Sally Basker: Chief Executive Officer, Exeter Science Park Ltd
B.Eng (Hons) Civil Engineering, University of Nottingham; PhD Satellite Navigation, University of Nottingham; MBA, Henley Business School; Fellow of the Royal Institute of Navigation; Civil Service Top Management Programme.
Biggest professional achievement to date?
In 2007 I led a multi-disciplinary team that procured a new navigation service using an innovative c. £10M / 15-year public-private partnership contract. This was new to all of us. We successfully overcame institutional, legal, financial and technical (e.g. automation) challenges as well as the need to motivate two competing teams to bid. We were on a very tight schedule and completed the process in six months.
Most profound, life-changing, business moment?
I was awarded a PhD in satellite navigation (GPS) in 1990 and then spent the next twenty years developing a career as a technical expert, business consultant and leader in the global navigation sector. In 2011, I was appointed interim Head of Business Development for the UK Atomic Energy Authority. Getting quickly up to speed with a new technology (nuclear fusion) in a new sector, gave me confidence that I could transfer and apply my knowledge, skills and experience. Not being a technical expert meant I had to improve my people skills to build and lead effective, multi-disciplinary teams. It also meant that I could focus on the structural aspects of new business development and we created a £20M order book over a two-year period. In hindsight, this was an essential career-building activity without which I probably wouldn’t have got my current CEO role.
Best life advice ever received?
Life is not a dress rehearsal.
Advice for a young woman stepping into the world from school, college or uni?
Be clear about your own values. Be clear about what you want to achieve personally and professionally. Seek mentors. Develop expertise. Learn to work with people, to identify and communicate your needs/wants, to manage risk and to deal with success and failure. Work hard. Be kind to yourself and to others. Go for it!
Which book has had the greatest influence on your life?
In the early 2000’s I had a demanding consultancy role and recognised that I needed to improve my time management. I went on a course run by the Chartered Institute of Marketing where the course book was Managing Time: Loving Every Minute by Peter Green.
Exeter Science Park is a micro-SME. Inevitably, there are many demands on my time and I have to focus on doing the right thing. I don’t always get it right and so I return frequently to Peter Green’s book as a way of reviewing and improving my own performance.
If you could make one change to the world?
End discrimination that prevents individuals and society from realising their potential.
The most influential woman in your life?
I’m going to cheat slightly and choose Hedy Lamarr. She was not only a great actress and WW2 fundraiser but also the inventor of a radio guidance system based on spread spectrum and frequency-hopping technologies. Their principles underpin GPS, Wifi and Bluetooth.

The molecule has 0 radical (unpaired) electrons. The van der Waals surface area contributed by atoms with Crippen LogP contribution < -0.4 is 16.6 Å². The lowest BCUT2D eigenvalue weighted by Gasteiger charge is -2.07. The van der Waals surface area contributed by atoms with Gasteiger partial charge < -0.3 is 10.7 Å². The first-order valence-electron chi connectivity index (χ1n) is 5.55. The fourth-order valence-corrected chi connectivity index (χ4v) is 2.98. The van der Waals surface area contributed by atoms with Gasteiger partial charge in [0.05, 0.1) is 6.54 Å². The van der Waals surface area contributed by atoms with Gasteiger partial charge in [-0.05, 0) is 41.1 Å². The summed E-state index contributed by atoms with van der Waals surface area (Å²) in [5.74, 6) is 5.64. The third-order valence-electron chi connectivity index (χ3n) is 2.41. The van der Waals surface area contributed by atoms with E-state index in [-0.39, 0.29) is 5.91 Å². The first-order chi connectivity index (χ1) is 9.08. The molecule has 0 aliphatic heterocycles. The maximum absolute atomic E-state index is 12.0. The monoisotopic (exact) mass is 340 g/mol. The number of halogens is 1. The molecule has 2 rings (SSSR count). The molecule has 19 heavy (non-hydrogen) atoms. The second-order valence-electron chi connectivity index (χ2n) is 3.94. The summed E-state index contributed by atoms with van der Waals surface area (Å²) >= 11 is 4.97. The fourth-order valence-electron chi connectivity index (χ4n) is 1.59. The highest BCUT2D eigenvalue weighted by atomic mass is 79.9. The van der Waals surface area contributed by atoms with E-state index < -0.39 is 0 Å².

What does 2018 hold for you?
I’m just completing my first year at Exeter Science Park where we have reviewed and revised our vision, mission, objectives, strategy and business model. In 2018 I am focused on building my team and delivering our strategic objectives.
In the work environment it’s all about working together with people and diverse, multi-disciplinary teams are needed to make better decisions and to deliver value. Kindness makes a real difference and is frequently under-valued.
Video From The Celebration
100 Most Influential Women 2018
Grow Exeter Magazine launched the ‘100 Most Influential Women 2018’ in Exeter and the region in December 2017 and we received around 500 nominations for influential women from all walks of life; our panel was spoilt for choice and hard-pressed to select only 100 from the talented nominees that they viewed. The Launch of the ‘100 Most Influential Women’ awards in 2018 has perhaps even more value than in any other year as it was just 100 years ago that the first woman was granted the right to vote in the UK.
Women have truly shown that they can shine in any environment, whether that be in the boardroom, teaching our children, climbing mountains, navigating uncharted waters, they can do anything that they set their mind to and we can’t wait to celebrate our own talented 100.
Honouring women in our March edition of Grow Exeter fell in line with International Women’s Day on the 8th March and the 100 finalists have each been featured in this special edition. To see the 100 finalists individually featured, please grab a copy of our March edition by ordering through the link below. We will be publishing each woman online throughout March and April so keep an eye on our Facebook page or website for their stories.
A huge congratulations to everyone nominated and to the #100WomenExeter, you are all amazing!